Thursday, December 12, 2019
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Tory benefit cuts will double the number of children living in poverty

Changes to social security benefits are devastating family incomes and will double the number of UK children living in poverty, according to a damning new report published today.

Research by Policy in Practice, on behalf of the Children’s Commissioner for England, found that policies like Universal Credit, the Two-Child Limit, and Benefit Cap affect 48% of households and will leave them worse off by £3,441 per year.

While Universal Credit will see 56% of households better by £172 a month compared to legacy benefits, 40% are set to lose £181 per month on average.

A near empty food cupboard. Photo: Oxfam.

The report also found that Universal Credit advance payments will increase the number of households who face a cash shortfall at the end of each month by 63%, from 11.6% under Universal Credit to 18.9% once the advance payment is deducted from Universal Credit awards.

Meanwhile, the highly controversial Two-Child Limit, which restricts benefit eligibility to the first two children born to a family, is predicted to affect 23.1% of children. The report warns that this cruel policy will leave 15.6% of children at risk of being pushed even deeper into poverty.

And the Benefit Cap affects 2.9% of households who lose £2,832 on average per annum.

Overall, the cumulative impact of all welfare reforms “is considerably greater than the impact of each reform in isolation”, the report says.

Deven Ghelani, founder of Policy in Practice, said the Government needs to do more to track and report the impact of its policies on low-income households.

He said: “The government needs to make this information more accessible, so it can be used to help those that most need it.”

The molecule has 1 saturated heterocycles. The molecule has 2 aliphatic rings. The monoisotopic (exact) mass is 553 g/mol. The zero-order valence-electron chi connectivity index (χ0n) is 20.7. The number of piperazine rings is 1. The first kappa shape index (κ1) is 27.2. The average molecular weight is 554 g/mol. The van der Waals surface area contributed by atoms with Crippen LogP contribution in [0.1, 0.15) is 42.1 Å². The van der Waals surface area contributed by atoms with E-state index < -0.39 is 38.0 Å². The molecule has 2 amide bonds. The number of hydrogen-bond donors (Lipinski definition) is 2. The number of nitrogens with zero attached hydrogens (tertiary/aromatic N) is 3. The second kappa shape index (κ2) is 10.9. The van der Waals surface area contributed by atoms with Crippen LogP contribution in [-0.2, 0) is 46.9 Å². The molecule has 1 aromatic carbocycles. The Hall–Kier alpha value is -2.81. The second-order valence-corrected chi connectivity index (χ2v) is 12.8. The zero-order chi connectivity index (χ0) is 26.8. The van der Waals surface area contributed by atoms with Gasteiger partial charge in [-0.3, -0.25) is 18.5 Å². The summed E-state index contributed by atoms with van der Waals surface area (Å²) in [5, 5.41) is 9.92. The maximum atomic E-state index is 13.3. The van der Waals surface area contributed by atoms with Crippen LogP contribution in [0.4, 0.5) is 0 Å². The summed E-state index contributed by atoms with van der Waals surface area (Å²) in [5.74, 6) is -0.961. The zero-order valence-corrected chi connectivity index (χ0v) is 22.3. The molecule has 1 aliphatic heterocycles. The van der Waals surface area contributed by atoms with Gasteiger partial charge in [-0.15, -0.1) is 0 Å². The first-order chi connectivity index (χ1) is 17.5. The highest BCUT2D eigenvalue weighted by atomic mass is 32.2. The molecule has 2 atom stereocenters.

Adam Corlett, senior economic analyst at the Resolution Foundation, told The Guardian: “These cuts are the culmination of a significant retrenchment of support with children.

“The result is more children living in poverty. Absolute child poverty rose last year, and we expect relative child poverty to rise in the years ahead.”

Council housing dwarfed by London’s financial district. Photo: Oxfam.

Frank Field, an independent MP and Chair of the Work and Pensions Select Committee, said: “The secretary of state – having inherited these policies – is now faced with the unenviable task of trying to turn the ship around.

“As a first move, she (Amber Rudd) will need to take a long, hard look into the face of poverty in this country and begin to ensure that the Department for Work and Pensions, in every single case, acts in a way that is fit for any family – whether it’s hers or anybody else’s.”

A Department for Work and Pensions spokesperson said: “Policy in Practice’s own analysis shows that 56% of families are better off now than under the old system.

“Universal credit is a force for good which will see an extra 200,000 people move into work and 700,000 families increase their income.”.

“More than 1.8 million people across the UK are getting tailored support through universal credit and people can get their first payment in full as an advance on day one of their claim and repayments can be adjusted in certain circumstances.

“We also recently announced that all children born before 6 April 2017 will continue to be supported by the benefit.”

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